P.E.A.R.L.S in the Pearl of Africa
Situated in central Uganda, Rakai district has been at the epicenter of the HIV/AIDS epidemic due largely to its location as a hub on the transnational highway connecting Uganda to the neighboring countries.
The district prevalence rate is estimated at 10% which is higher than the national average. Rakai district has been in critical need of HIV/AIDS interventions. It is against this background that when I arrived in my little village two years ago, the urgency of having to do something dawned upon me.
After some research, I came to the conclusion that starting a Girls Club would provide a great opportunity for disseminating the correct message about HIV to the population most at risk - adolescent girls. St. Agnes Vocational School is one of the few schools that enrolls girls aged between 15 and 21. We started with sixteen (16) girls who joined the Uganda PEARLS girls’ club in January 2016. 'PEARLS' is acronym for Powerful, Enthusiastic, Aware, Refined, Ladies. These girls were selected by the headmaster of the school based on the attributes defined in each of the letters in the acronym.
The club began by promoting talks on various subjects that included malaria prevention, sexual and reproductive health, dream building and goal setting, public speaking, friendships, and of course HIV. These were conducted in a free and friendly environment at school. One day after school, we took a field trip to the health center where I work to introduce the girls to the staff who perform HIV tests in the laboratory. The girls then agreed to get tested to learn their status and were counseled by the nurses accordingly.
We then planned and brought the knowledge we had gained as a club to the community at a local Trading center. The girls presented lessons on the various aspects of HIV/AIDS and encouraged community members to come to the health center for free HIV testing.
From the inception of club, we all took time to get to know one another. It was important to create a safe space where the girls would feel welcome to ask sometimes awkward health questions and to share an important part of their lives. For a few weeks, we focused on making reusable menstrual pads (RUMPS) and on learning how menstruation can be a barrier to a girl’s education. Each girl in the club would perform a proper condom demonstration (without giggling) and clearly explain the ways HIV/AIDS can be transmitted. Later, the girls learned how to make the pads as an income generating activity to help pay for school fees or even to pursue such bigger dreams like owning a car or house. Admittedly, Club meetings weren’t always so serious with health topics and so we had to incorporate fun days such as friendship bracelet making or dance contests to make it interesting. There were even times when we learnt about American customs and holidays like carving pumpkins and handing out candy for Halloween or sharing our favorite Christmas memories.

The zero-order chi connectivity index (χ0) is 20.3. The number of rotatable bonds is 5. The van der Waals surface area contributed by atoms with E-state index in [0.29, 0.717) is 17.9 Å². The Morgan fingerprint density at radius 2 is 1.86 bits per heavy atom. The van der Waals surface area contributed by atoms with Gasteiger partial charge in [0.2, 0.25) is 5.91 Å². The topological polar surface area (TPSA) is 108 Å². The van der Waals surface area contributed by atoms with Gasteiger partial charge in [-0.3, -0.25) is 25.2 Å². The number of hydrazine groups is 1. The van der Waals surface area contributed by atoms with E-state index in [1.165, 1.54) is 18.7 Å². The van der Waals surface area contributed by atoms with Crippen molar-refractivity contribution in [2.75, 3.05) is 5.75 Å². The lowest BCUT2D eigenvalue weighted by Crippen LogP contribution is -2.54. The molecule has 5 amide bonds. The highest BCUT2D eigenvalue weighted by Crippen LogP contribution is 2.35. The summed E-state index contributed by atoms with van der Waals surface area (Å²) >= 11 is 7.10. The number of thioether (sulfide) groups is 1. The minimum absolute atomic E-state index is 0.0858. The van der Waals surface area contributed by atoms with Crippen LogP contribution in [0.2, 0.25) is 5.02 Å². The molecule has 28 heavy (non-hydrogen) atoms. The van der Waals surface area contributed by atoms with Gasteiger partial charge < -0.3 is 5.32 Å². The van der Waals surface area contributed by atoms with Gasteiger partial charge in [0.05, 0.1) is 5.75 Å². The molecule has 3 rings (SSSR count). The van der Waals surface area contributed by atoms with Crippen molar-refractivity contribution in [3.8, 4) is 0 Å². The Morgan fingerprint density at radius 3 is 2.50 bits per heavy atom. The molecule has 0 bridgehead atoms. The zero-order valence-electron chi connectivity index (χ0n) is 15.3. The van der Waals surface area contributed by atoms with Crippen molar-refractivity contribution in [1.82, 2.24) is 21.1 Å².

Namubiru Reticia, a veteran member of the PEARLS, states, “The club teaches us different things like being patient, having friends, and how to keep ourselves safe from diseases like HIV and other problems.”
Now that my time as a Peace Corps Volunteer is coming to an end, I wanted to be sure that the club continues with another leader. Peace Corps Uganda hosted a DREAMS workshop on how to keep adolescent girls HIV-free and aware of the health risks that are around them. I attended the workshop with a respected teacher from St. Agnes, Madame Mirembe Esther. During the training, she received the skills and knowledge needed to run a successful girls’ club and has since come back with a passion to lead the students she teaches. After co-facilitating lessons with me, Madame Esther now teaches the girls on her own, always incorporating health lessons with fun. She encourages the girls to receive regular HIV testing at the health center and is available to advice and to counsel the girls. I am confident in her ability to lead.
I leave Peace Corps service with fond memories and great hopes for a bright future for Ugandan girls who are the PEARLS of Uganda – a country that is rightfully called the Pearl of Africa.